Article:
How to Plan Your Retirement Withdrawal Strategy

After spending decades saving for retirement, you may feel a little uneasy when it comes time to start withdrawing and living off that money. What can you do to make it last? You may be surprised to learn that tapping your assets in the right order can make a big difference on that front.

"Not all investments are subject to the same tax treatment," explains Hayden Adams, CPA, CFP®, and director of tax planning at the Schwab Center for Financial Research. "And by liquidating them in the most tax-efficient way possible, you may be able to extend the life of your savings."

Following this order can help:

1. Start with your RMDs

Anyone turning 73 between 2023 and 2032 will need to take required minimum distributions (RMDs) from their 401(k), individual retirement account (IRA), and other tax-deferred retirement accounts or face up to a 25% penalty on the difference between what was required and what they withdrew. The RMD starting age will rise to 75 in 2033.

"Because of the penalty, RMDs should be your first stop when tapping your retirement portfolio," Hayden says.

Withdrawals from such accounts will be taxed as ordinary income, assuming all the contributions were made on a pre-tax basis. So, if you don't need this money to cover your living expenses, consider investing it through a taxable brokerage account. Any potential gains could help offset some of the tax hit.

2. Tap interest and dividends

Next, withdraw any interest and dividends generated by investments in your taxable accounts. Interest is taxed as ordinary income (unless it's from a tax-free municipal bond or municipal-bond fund). Dividends, on the other hand, are often taxed at the lower long-term capital gains rates of 0%, 15%, or 20% (depending on your income level, how long you've held the asset, and other requirements).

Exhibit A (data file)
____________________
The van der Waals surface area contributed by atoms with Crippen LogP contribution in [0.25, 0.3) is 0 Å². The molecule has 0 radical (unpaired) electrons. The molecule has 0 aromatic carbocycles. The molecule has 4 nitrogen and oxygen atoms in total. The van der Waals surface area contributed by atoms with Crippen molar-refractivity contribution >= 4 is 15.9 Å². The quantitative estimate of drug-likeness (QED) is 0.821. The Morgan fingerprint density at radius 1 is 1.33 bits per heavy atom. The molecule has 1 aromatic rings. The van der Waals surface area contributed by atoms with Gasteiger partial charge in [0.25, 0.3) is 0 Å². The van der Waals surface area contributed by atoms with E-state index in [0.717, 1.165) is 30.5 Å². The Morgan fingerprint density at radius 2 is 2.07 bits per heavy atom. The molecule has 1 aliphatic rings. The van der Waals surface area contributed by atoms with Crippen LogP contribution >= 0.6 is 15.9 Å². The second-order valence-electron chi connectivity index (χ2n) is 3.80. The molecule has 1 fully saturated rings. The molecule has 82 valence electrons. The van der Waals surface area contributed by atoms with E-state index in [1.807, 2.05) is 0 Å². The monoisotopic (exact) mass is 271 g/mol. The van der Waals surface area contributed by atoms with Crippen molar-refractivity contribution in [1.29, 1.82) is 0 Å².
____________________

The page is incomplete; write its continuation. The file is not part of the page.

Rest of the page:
Withdrawing just the interest and dividends means maintaining your original investment, which can then potentially grow, generating more dividends and interest in the future.

3. Cash out maturing bonds and certificates of deposit (CDs)

If you still need cash, you could tap the principal from a maturing bond or CD next. Generally speaking, you won't owe taxes on the principal, as long as you hold the bond or CD until maturity.

If you don't need the money when your bond or CD matures, consider reinvesting the principal in another bond or CD as part of a laddering strategy to help generate regular income.

4. Sell additional assets as needed

If you still don't have enough to cover your expenses, you'll need to sell additional assets—but which ones may depend on your tax situation.

If you have modest tax-deferred savings and your RMDs aren't likely to push you into a higher tax bracket later in retirement, turn to your taxable brokerage accounts. Consider selling investments that have lost value, as you can use capital losses to get a tax break on your capital gains. And if you have excess losses, you can use up to $3,000 of those losses to offset your ordinary income. Then focus on investments you've held for more than a year to take advantage of long-term capital gains tax rates, which are lower than the income tax rates that apply to short-term capital gains.

If you have significant tax-deferred savings and suspect RMDs from these accounts could push you into a higher tax bracket later in retirement, you may want to consider withdrawing from your tax-deferred accounts once you reach age 59½.

"This strategy can help smooth out the potential spike in income caused by RMDs, which may reduce your total taxes paid in retirement," Hayden says.

5. Save your Roth IRAs for last

It's generally best to delay tapping Roth IRA assets for as long as possible, because such accounts aren't subject to RMDs and withdrawals are entirely tax-free starting at age 59½, assuming you've held the account for at least five years. Plus, if you leave a Roth IRA to an heir, their withdrawals will also be tax-free.

Unlike Roth IRAs, Roth 401(k)s are subject to RMDs for 2023—so if you have one, it could make sense to roll it into a Roth IRA. But be aware that this could reset the five-year holding requirement unless the Roth 401(k) funds are rolled into an existing Roth IRA. That said, the RMD rule for Roth 401(k)s disappears beginning in 2024 due to the changes within SECURE 2.0 Act. Regardless, if you're considering a rollover, it's always a good idea to check with a financial advisor before you act.